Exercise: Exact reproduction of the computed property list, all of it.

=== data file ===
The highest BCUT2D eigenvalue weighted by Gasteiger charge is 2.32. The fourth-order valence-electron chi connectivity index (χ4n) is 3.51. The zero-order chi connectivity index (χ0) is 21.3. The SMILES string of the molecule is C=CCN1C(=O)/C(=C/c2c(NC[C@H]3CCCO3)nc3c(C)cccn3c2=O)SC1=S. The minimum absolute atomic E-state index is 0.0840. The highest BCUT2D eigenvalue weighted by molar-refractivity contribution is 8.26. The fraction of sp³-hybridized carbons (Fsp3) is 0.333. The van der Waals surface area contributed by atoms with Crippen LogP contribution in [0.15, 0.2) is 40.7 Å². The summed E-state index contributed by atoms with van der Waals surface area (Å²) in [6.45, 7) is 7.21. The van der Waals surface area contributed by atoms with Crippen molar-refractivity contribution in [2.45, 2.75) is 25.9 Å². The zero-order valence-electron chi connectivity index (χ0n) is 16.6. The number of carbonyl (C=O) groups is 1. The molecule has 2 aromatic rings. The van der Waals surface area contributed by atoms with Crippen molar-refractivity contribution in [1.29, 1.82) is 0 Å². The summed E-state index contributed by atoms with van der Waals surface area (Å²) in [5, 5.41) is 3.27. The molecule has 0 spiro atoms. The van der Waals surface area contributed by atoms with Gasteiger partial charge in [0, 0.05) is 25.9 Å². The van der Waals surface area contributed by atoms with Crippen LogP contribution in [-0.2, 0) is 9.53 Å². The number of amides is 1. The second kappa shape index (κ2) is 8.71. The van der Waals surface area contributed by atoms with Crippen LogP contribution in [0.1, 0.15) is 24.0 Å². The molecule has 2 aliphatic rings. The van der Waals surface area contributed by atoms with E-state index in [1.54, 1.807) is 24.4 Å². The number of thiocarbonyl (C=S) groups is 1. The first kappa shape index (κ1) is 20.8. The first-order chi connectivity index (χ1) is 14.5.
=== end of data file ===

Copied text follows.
The highest BCUT2D eigenvalue weighted by Gasteiger charge is 2.32. The fourth-order valence-electron chi connectivity index (χ4n) is 3.51. The zero-order chi connectivity index (χ0) is 21.3. The SMILES string of the molecule is C=CCN1C(=O)/C(=C/c2c(NC[C@H]3CCCO3)nc3c(C)cccn3c2=O)SC1=S. The minimum absolute atomic E-state index is 0.0840. The highest BCUT2D eigenvalue weighted by molar-refractivity contribution is 8.26. The fraction of sp³-hybridized carbons (Fsp3) is 0.333. The van der Waals surface area contributed by atoms with Crippen LogP contribution in [0.15, 0.2) is 40.7 Å². The summed E-state index contributed by atoms with van der Waals surface area (Å²) in [6.45, 7) is 7.21. The van der Waals surface area contributed by atoms with Crippen molar-refractivity contribution in [2.45, 2.75) is 25.9 Å². The zero-order valence-electron chi connectivity index (χ0n) is 16.6. The number of carbonyl (C=O) groups is 1. The molecule has 2 aromatic rings. The van der Waals surface area contributed by atoms with Crippen molar-refractivity contribution in [1.29, 1.82) is 0 Å². The summed E-state index contributed by atoms with van der Waals surface area (Å²) in [5, 5.41) is 3.27. The molecule has 0 spiro atoms. The van der Waals surface area contributed by atoms with Gasteiger partial charge in [0, 0.05) is 25.9 Å². The van der Waals surface area contributed by atoms with Crippen LogP contribution in [-0.2, 0) is 9.53 Å². The number of amides is 1. The second kappa shape index (κ2) is 8.71. The van der Waals surface area contributed by atoms with Crippen LogP contribution in [0.1, 0.15) is 24.0 Å². The molecule has 2 aliphatic rings. The van der Waals surface area contributed by atoms with E-state index in [1.54, 1.807) is 24.4 Å². The number of thiocarbonyl (C=S) groups is 1. The first kappa shape index (κ1) is 20.8. The first-order chi connectivity index (χ1) is 14.5.